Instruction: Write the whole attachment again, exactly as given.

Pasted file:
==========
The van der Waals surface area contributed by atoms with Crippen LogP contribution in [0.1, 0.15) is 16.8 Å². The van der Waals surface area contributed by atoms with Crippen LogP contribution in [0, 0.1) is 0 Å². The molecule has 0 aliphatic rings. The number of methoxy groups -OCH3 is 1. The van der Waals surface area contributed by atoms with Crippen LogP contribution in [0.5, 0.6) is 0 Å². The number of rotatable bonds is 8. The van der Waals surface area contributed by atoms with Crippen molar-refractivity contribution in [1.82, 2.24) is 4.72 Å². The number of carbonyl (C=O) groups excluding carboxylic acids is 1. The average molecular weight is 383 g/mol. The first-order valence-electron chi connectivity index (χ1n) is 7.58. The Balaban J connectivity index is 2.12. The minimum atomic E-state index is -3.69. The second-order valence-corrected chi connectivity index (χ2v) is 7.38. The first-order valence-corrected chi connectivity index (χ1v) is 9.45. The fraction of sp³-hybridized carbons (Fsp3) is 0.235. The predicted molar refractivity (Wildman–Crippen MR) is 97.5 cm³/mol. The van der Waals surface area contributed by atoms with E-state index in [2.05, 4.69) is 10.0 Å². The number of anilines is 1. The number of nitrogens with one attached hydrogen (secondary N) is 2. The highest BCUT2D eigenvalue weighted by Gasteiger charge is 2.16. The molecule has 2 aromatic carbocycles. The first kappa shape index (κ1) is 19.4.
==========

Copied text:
The van der Waals surface area contributed by atoms with Crippen LogP contribution in [0.1, 0.15) is 16.8 Å². The van der Waals surface area contributed by atoms with Crippen LogP contribution in [0, 0.1) is 0 Å². The molecule has 0 aliphatic rings. The number of methoxy groups -OCH3 is 1. The van der Waals surface area contributed by atoms with Crippen LogP contribution in [0.5, 0.6) is 0 Å². The number of rotatable bonds is 8. The van der Waals surface area contributed by atoms with Crippen molar-refractivity contribution in [1.82, 2.24) is 4.72 Å². The number of carbonyl (C=O) groups excluding carboxylic acids is 1. The average molecular weight is 383 g/mol. The first-order valence-electron chi connectivity index (χ1n) is 7.58. The Balaban J connectivity index is 2.12. The minimum atomic E-state index is -3.69. The second-order valence-corrected chi connectivity index (χ2v) is 7.38. The first-order valence-corrected chi connectivity index (χ1v) is 9.45. The fraction of sp³-hybridized carbons (Fsp3) is 0.235. The predicted molar refractivity (Wildman–Crippen MR) is 97.5 cm³/mol. The van der Waals surface area contributed by atoms with E-state index in [2.05, 4.69) is 10.0 Å². The number of anilines is 1. The number of nitrogens with one attached hydrogen (secondary N) is 2. The highest BCUT2D eigenvalue weighted by Gasteiger charge is 2.16. The molecule has 2 aromatic carbocycles. The first kappa shape index (κ1) is 19.4.